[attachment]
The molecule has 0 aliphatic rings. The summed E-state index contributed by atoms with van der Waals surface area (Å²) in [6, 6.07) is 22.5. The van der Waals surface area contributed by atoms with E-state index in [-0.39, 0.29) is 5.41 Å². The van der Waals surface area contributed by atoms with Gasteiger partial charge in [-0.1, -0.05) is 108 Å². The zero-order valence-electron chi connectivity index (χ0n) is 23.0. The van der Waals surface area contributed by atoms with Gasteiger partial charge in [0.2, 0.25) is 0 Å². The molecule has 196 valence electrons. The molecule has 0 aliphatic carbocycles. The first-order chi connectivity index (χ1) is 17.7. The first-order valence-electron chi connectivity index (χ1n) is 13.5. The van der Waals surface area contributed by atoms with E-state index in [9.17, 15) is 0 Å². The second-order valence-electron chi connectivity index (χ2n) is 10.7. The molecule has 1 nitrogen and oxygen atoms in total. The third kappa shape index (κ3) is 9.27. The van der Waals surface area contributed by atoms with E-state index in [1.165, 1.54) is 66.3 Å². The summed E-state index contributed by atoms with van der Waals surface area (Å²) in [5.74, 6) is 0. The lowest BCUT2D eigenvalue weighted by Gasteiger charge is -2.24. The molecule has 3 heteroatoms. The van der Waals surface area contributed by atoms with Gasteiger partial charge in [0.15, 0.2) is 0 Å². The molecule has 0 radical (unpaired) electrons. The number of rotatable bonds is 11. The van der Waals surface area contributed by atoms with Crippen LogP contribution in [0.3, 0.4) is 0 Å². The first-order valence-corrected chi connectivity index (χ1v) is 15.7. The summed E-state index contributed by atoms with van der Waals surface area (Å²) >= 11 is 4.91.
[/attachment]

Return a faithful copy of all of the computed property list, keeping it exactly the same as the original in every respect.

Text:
The molecule has 0 aliphatic rings. The summed E-state index contributed by atoms with van der Waals surface area (Å²) in [6, 6.07) is 22.5. The van der Waals surface area contributed by atoms with E-state index in [-0.39, 0.29) is 5.41 Å². The van der Waals surface area contributed by atoms with Gasteiger partial charge in [-0.1, -0.05) is 108 Å². The zero-order valence-electron chi connectivity index (χ0n) is 23.0. The van der Waals surface area contributed by atoms with Gasteiger partial charge in [0.2, 0.25) is 0 Å². The molecule has 196 valence electrons. The molecule has 0 aliphatic carbocycles. The first-order chi connectivity index (χ1) is 17.7. The first-order valence-electron chi connectivity index (χ1n) is 13.5. The van der Waals surface area contributed by atoms with E-state index in [9.17, 15) is 0 Å². The second-order valence-electron chi connectivity index (χ2n) is 10.7. The molecule has 1 nitrogen and oxygen atoms in total. The third kappa shape index (κ3) is 9.27. The van der Waals surface area contributed by atoms with E-state index in [1.165, 1.54) is 66.3 Å². The summed E-state index contributed by atoms with van der Waals surface area (Å²) in [5.74, 6) is 0. The lowest BCUT2D eigenvalue weighted by Gasteiger charge is -2.24. The molecule has 3 heteroatoms. The van der Waals surface area contributed by atoms with Gasteiger partial charge in [0.15, 0.2) is 0 Å². The molecule has 0 radical (unpaired) electrons. The number of rotatable bonds is 11. The van der Waals surface area contributed by atoms with Crippen LogP contribution in [0.3, 0.4) is 0 Å². The first-order valence-corrected chi connectivity index (χ1v) is 15.7. The summed E-state index contributed by atoms with van der Waals surface area (Å²) >= 11 is 4.91.